There are certainly state and local governments with pensions that are seriously underfunded, but it is hard to link this back to unions, as DiSalvo tries. Alicia Munnell, one of the country’s leading retirement experts, found no statistically significant link between pension funding and the power of public sector unions. A quick look at the data shows that heavily unionized states can be found at both the top and bottom on the funding ratio spectrum. Illinois and New Jersey have seriously underfunded pensions, but New York and Washington rate near the top with 87 percent and 95 percent funding, respectively. By contrast, South Carolina and Virginia, both states without public employee unions, rank near the bottom with funding ratios of 65 percent.


If DiSalvo’s attack on public employee unions and pensions falls short, he doesn’t do much better with his wage story since it isn’t clear what story he is trying to tell. When he lays out his main themes at the start of the book, he makes a point of telling us that public sector unions don’t do much to advance equity.

“While the benefits that public sector unions win for their members in terms of wages, health care, and pension benefits although substantial, tend to be smaller than those won by unions in the private sector, government unions don’t do much for workers with high school diplomas and limited skills because they don’t represent many of them (page 32).”

The problem with this picture is that virtually all the research on the relative compensation of public sector and private sector workers finds that less-educated workers in the public sector may enjoy a premium relative to their counterparts in the private sector. This is less obviously true for workers with college degrees and workers with advanced degrees are generally found to face a pay penalty compared with their counterparts in the private sector.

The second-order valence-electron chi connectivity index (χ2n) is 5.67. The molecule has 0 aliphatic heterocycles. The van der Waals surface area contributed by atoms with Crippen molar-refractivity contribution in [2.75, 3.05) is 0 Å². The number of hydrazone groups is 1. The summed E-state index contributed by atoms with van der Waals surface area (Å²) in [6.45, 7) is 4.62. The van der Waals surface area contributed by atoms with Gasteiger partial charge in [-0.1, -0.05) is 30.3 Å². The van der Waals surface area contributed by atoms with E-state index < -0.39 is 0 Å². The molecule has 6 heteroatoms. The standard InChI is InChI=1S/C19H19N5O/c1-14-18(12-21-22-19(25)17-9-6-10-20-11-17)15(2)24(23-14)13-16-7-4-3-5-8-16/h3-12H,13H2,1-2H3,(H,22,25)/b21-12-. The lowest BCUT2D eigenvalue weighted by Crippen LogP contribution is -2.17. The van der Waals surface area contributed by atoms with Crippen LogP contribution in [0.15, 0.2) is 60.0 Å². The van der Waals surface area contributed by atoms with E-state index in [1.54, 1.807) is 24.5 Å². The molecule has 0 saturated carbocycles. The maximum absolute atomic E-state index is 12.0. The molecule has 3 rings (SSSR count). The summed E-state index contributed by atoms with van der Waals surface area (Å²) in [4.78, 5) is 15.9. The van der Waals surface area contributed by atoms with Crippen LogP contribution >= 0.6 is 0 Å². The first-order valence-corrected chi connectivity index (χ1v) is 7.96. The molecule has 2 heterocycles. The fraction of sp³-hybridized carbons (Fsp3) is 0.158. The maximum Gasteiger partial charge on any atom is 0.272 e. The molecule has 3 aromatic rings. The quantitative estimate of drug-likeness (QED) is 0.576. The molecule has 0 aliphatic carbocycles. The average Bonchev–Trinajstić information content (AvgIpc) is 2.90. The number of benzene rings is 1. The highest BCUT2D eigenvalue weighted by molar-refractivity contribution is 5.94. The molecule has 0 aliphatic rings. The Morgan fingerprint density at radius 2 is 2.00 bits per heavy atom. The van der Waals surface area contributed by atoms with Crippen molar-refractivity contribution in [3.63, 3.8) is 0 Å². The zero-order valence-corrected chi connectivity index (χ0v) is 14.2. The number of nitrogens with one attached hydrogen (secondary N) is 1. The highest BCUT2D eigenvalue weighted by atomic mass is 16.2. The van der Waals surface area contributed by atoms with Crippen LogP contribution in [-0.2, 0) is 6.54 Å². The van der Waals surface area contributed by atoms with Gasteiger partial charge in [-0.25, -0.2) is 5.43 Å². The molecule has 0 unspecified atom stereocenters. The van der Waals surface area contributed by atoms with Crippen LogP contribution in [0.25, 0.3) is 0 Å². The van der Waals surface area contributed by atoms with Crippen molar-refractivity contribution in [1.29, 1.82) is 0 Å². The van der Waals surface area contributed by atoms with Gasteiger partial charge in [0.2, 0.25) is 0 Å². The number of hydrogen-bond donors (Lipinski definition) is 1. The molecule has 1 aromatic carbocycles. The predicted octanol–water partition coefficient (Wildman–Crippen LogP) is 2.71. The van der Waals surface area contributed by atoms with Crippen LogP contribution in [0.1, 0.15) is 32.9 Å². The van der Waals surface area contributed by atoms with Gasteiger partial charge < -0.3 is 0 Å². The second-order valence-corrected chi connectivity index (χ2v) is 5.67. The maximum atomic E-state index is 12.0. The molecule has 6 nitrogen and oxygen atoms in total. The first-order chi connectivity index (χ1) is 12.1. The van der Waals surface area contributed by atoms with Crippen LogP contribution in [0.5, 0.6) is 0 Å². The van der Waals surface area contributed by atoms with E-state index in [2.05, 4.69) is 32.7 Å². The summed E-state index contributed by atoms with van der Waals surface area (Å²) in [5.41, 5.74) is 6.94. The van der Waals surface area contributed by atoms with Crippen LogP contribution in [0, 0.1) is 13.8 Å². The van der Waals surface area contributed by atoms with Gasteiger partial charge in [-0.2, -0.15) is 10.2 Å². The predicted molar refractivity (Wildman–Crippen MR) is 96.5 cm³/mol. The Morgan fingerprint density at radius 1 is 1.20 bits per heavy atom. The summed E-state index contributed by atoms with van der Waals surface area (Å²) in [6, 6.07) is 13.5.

DiSalvo notes this fact in his longer discussion of wages in chapter 7, and in fact explicitly decries the compression of wages in the public sector. He argues that the compression of wages makes it more difficult for the public sector to get and retain high quality workers. That is a debatable point, but it goes directly opposite his earlier dismissal of public sector unions as a force promoting equity. In fact, there is little disagreement that workers with just high school degrees get better pay and benefits in the public sector on average than they would in the private sector.

Looking at the question of pay comparability more generally, DiSalvo has a largely fair discussion of the literature on the topic. Most of the research finds that in straight pay, public sector workers face a modest penalty, but this is mostly or entirely offset by better benefits. We can beat this one up in various ways, but you can’t make the story of comparability go away even if you can get the public sector pay being a bit higher or lower depending on the assumptions and the specific comparisons.

DiSalvo does follow the direction of some research in arguing for a substantial premium based on greater job security and the value of a defined benefit pension. The case on job security is less compelling that DiSalvo implies. As he notes repeatedly, public sector employees are much more likely to be college grads than the population as whole. This means his comparisons of turnover or unemployment rates between public sector workers and the workforce as a whole are inappropriate. It is likely the case that there is less turnover and layoffs even when adjusting for education, experience and other factors, but the difference between the private and public sector would be considerably smaller.

Also, as DiSalvo notes, private sector employees are likely to enjoy a premium in the form of more desirable workplaces. Public sector offices are usually functional and nothing more. Compare the Google campus to your favorite public sector office building. Where would you rather work?

But to really make a case that public sector workers are better paid than private sector workers it is necessary to assign a considerable value to the security offered by the defined benefit pensions that most public sector workers still enjoy and relatively few private sector workers now have. DiSalvo cites work by Andrew Biggs, an economist at the American Enterprise Institute, which values a dollar placed in a defined benefit (DB) pension plan at more than three times the value of a dollar placed in a defined contribution plan.